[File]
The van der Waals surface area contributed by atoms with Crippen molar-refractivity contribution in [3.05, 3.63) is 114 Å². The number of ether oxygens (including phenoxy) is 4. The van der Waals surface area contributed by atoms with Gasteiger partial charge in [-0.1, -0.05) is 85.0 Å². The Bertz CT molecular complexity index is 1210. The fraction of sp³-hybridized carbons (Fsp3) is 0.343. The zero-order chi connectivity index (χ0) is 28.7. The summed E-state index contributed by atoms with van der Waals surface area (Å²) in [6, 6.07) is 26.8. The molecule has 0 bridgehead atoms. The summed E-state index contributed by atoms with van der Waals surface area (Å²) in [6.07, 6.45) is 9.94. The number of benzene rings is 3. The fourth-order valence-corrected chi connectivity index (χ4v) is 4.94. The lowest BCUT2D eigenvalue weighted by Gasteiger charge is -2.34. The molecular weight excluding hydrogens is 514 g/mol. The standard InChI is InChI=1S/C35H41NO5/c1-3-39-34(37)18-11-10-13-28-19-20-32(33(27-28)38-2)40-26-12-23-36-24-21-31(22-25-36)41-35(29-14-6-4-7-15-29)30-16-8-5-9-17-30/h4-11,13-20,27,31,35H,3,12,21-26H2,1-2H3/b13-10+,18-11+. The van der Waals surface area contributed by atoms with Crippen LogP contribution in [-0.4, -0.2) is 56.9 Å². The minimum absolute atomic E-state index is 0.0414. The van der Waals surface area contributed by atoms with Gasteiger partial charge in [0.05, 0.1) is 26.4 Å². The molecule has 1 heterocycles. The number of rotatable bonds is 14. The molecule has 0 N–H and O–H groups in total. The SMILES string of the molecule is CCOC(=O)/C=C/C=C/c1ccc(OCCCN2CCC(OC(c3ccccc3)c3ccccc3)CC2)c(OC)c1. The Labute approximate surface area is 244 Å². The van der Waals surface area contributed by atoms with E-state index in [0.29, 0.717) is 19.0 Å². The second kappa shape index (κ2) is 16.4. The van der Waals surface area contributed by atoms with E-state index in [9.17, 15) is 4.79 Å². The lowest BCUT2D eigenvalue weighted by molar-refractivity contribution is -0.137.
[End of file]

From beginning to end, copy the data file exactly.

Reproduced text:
The van der Waals surface area contributed by atoms with Crippen molar-refractivity contribution in [3.05, 3.63) is 114 Å². The number of ether oxygens (including phenoxy) is 4. The van der Waals surface area contributed by atoms with Gasteiger partial charge in [-0.1, -0.05) is 85.0 Å². The Bertz CT molecular complexity index is 1210. The fraction of sp³-hybridized carbons (Fsp3) is 0.343. The zero-order chi connectivity index (χ0) is 28.7. The summed E-state index contributed by atoms with van der Waals surface area (Å²) in [6, 6.07) is 26.8. The molecule has 0 bridgehead atoms. The summed E-state index contributed by atoms with van der Waals surface area (Å²) in [6.07, 6.45) is 9.94. The number of benzene rings is 3. The fourth-order valence-corrected chi connectivity index (χ4v) is 4.94. The lowest BCUT2D eigenvalue weighted by Gasteiger charge is -2.34. The molecular weight excluding hydrogens is 514 g/mol. The standard InChI is InChI=1S/C35H41NO5/c1-3-39-34(37)18-11-10-13-28-19-20-32(33(27-28)38-2)40-26-12-23-36-24-21-31(22-25-36)41-35(29-14-6-4-7-15-29)30-16-8-5-9-17-30/h4-11,13-20,27,31,35H,3,12,21-26H2,1-2H3/b13-10+,18-11+. The van der Waals surface area contributed by atoms with Crippen LogP contribution in [-0.4, -0.2) is 56.9 Å². The minimum absolute atomic E-state index is 0.0414. The van der Waals surface area contributed by atoms with Gasteiger partial charge in [0.05, 0.1) is 26.4 Å². The molecule has 1 heterocycles. The number of rotatable bonds is 14. The molecule has 0 N–H and O–H groups in total. The SMILES string of the molecule is CCOC(=O)/C=C/C=C/c1ccc(OCCCN2CCC(OC(c3ccccc3)c3ccccc3)CC2)c(OC)c1. The Labute approximate surface area is 244 Å². The van der Waals surface area contributed by atoms with E-state index in [0.29, 0.717) is 19.0 Å². The second kappa shape index (κ2) is 16.4. The van der Waals surface area contributed by atoms with E-state index in [9.17, 15) is 4.79 Å². The lowest BCUT2D eigenvalue weighted by molar-refractivity contribution is -0.137.